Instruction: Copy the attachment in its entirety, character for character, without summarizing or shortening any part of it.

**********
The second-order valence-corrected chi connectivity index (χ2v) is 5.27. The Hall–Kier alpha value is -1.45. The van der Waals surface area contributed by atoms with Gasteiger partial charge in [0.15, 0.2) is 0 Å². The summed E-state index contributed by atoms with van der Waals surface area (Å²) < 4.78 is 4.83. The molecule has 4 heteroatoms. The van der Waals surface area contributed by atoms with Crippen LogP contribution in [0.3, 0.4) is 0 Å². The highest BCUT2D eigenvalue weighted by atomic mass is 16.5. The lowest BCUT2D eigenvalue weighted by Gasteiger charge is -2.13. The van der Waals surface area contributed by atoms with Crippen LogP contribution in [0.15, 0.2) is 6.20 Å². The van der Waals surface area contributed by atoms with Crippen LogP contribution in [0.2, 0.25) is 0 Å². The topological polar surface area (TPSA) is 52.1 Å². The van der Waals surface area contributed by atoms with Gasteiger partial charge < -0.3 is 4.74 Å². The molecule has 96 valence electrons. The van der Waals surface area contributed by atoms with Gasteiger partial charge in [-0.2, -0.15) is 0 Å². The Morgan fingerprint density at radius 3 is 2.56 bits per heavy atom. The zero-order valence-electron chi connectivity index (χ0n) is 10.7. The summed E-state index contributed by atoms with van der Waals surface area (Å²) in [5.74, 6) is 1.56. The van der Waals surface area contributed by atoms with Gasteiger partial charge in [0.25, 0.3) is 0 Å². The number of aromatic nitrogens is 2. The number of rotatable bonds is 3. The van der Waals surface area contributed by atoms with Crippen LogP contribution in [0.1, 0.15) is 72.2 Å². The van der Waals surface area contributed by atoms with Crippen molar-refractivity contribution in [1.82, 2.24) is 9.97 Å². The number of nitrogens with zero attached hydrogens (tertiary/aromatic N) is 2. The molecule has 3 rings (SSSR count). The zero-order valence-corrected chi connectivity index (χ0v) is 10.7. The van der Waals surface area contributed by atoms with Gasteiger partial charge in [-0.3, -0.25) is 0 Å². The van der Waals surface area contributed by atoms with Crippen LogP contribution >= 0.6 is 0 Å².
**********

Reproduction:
The second-order valence-corrected chi connectivity index (χ2v) is 5.27. The Hall–Kier alpha value is -1.45. The van der Waals surface area contributed by atoms with Gasteiger partial charge in [0.15, 0.2) is 0 Å². The summed E-state index contributed by atoms with van der Waals surface area (Å²) < 4.78 is 4.83. The molecule has 4 heteroatoms. The van der Waals surface area contributed by atoms with Crippen LogP contribution in [0.3, 0.4) is 0 Å². The highest BCUT2D eigenvalue weighted by atomic mass is 16.5. The lowest BCUT2D eigenvalue weighted by Gasteiger charge is -2.13. The van der Waals surface area contributed by atoms with Crippen LogP contribution in [0.15, 0.2) is 6.20 Å². The van der Waals surface area contributed by atoms with Crippen LogP contribution in [0.2, 0.25) is 0 Å². The topological polar surface area (TPSA) is 52.1 Å². The van der Waals surface area contributed by atoms with Gasteiger partial charge < -0.3 is 4.74 Å². The molecule has 96 valence electrons. The van der Waals surface area contributed by atoms with Gasteiger partial charge in [-0.2, -0.15) is 0 Å². The Morgan fingerprint density at radius 3 is 2.56 bits per heavy atom. The zero-order valence-electron chi connectivity index (χ0n) is 10.7. The summed E-state index contributed by atoms with van der Waals surface area (Å²) in [5.74, 6) is 1.56. The van der Waals surface area contributed by atoms with Gasteiger partial charge in [0.25, 0.3) is 0 Å². The number of aromatic nitrogens is 2. The number of rotatable bonds is 3. The van der Waals surface area contributed by atoms with Crippen LogP contribution in [0.1, 0.15) is 72.2 Å². The van der Waals surface area contributed by atoms with Crippen molar-refractivity contribution in [1.82, 2.24) is 9.97 Å². The number of nitrogens with zero attached hydrogens (tertiary/aromatic N) is 2. The molecule has 3 rings (SSSR count). The zero-order valence-corrected chi connectivity index (χ0v) is 10.7. The van der Waals surface area contributed by atoms with Gasteiger partial charge in [-0.3, -0.25) is 0 Å². The van der Waals surface area contributed by atoms with Crippen LogP contribution >= 0.6 is 0 Å².